Oct 242015
 

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We have just had a facinating week visiting communities and wild places across Scotland with three Sami guests from the Far North of Sweden.

Greta and Linn Huuva, and Anders Hakansson have provided an introduction to Sami ethnobiology through conversations and shared tastings with Scottish chefs, wild food gatherers, fishermen, hunters and others involved in Scottish food. Of course we found much common ground – the flora of Norrbotten, although it lies north of the arctic circle, is broadly similar to the boreal flora of the Scottish Highlands and unsurprisingly many plants are used in the same way by Sami and Gael. However, it was the differences that proved to be of most interest.
Birch and pine are common trees in both regions but the Sami have many more uses for both trees than we know within the Scottish tradition. Greta was able to explain, for example, how she is able to make flour from the inner bark of Scots pine collected at midsummer and we tasted some of the bark bread she had made. There is no gluten in the bark flour so it is more suitable for a thin crisp bread which was good without any taste of turpentine which is removed by cooking. Monica Wilde our resident herbalist told us about the antiseptic properties of pine needles and Greta told us how she uses them to make a pine salt condiment.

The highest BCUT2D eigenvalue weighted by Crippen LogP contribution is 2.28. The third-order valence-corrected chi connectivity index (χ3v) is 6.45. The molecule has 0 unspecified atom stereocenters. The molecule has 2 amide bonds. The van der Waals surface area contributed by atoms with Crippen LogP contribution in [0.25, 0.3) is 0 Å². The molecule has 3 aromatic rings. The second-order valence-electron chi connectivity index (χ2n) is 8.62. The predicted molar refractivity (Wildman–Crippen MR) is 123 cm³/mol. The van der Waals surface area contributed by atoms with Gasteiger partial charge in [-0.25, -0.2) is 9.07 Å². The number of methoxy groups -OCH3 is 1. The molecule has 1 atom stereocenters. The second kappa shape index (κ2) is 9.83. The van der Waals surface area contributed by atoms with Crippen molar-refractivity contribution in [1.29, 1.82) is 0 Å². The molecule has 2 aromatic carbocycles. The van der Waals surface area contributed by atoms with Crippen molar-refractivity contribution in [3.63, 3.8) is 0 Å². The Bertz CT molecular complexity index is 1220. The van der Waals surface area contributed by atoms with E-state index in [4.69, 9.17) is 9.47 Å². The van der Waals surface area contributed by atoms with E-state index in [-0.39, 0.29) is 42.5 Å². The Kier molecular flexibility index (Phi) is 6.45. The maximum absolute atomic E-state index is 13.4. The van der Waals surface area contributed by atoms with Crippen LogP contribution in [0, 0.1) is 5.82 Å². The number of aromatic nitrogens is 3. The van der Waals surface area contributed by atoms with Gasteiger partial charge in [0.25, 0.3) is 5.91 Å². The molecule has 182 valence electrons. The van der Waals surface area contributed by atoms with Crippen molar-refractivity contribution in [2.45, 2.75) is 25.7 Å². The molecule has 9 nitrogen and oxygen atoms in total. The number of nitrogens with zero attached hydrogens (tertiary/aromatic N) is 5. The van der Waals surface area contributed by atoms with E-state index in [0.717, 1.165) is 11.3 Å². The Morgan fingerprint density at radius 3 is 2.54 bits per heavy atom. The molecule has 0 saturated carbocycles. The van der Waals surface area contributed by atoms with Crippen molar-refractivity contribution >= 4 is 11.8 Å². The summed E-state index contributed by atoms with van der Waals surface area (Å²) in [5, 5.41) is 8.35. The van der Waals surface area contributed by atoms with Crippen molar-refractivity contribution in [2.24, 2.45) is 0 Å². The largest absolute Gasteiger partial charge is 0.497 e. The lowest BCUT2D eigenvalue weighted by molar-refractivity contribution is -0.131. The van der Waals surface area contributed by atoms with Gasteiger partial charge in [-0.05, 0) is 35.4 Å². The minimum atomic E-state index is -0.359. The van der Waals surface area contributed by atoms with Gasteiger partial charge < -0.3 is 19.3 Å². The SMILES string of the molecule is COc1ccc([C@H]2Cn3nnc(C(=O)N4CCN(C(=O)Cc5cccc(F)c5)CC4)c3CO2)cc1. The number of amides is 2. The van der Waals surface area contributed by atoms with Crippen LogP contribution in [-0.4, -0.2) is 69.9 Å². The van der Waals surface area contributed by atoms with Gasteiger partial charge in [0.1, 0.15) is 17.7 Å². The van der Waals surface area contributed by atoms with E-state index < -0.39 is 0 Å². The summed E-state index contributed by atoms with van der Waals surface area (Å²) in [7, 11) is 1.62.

Birch trees are tapped in Spring For sap in Spring on both sides of the North Sea but whereas Scottish foragers wil insert a tube into the main trunk of the tree (in the style used for tapping North American sugar maple) Greta has a less intrusive method. In my experience trying to make something approaching maple syrup from birch trees is a waste of fuel and effort because the raw sap has such low sugar content (there are technical reasons for this to do with the lack of diurnal temperature changes in our maritime climate). I agree with Greta it is better to drink the sap fresh for its refreshing taste, essential minerals and revitalising properties. To do this Greta cuts a pencil-thick side branch and then collects the free-flowing sap using a plastic bottle strung from cut end. A cup full of sap collected this way is a valuable Spring tonic.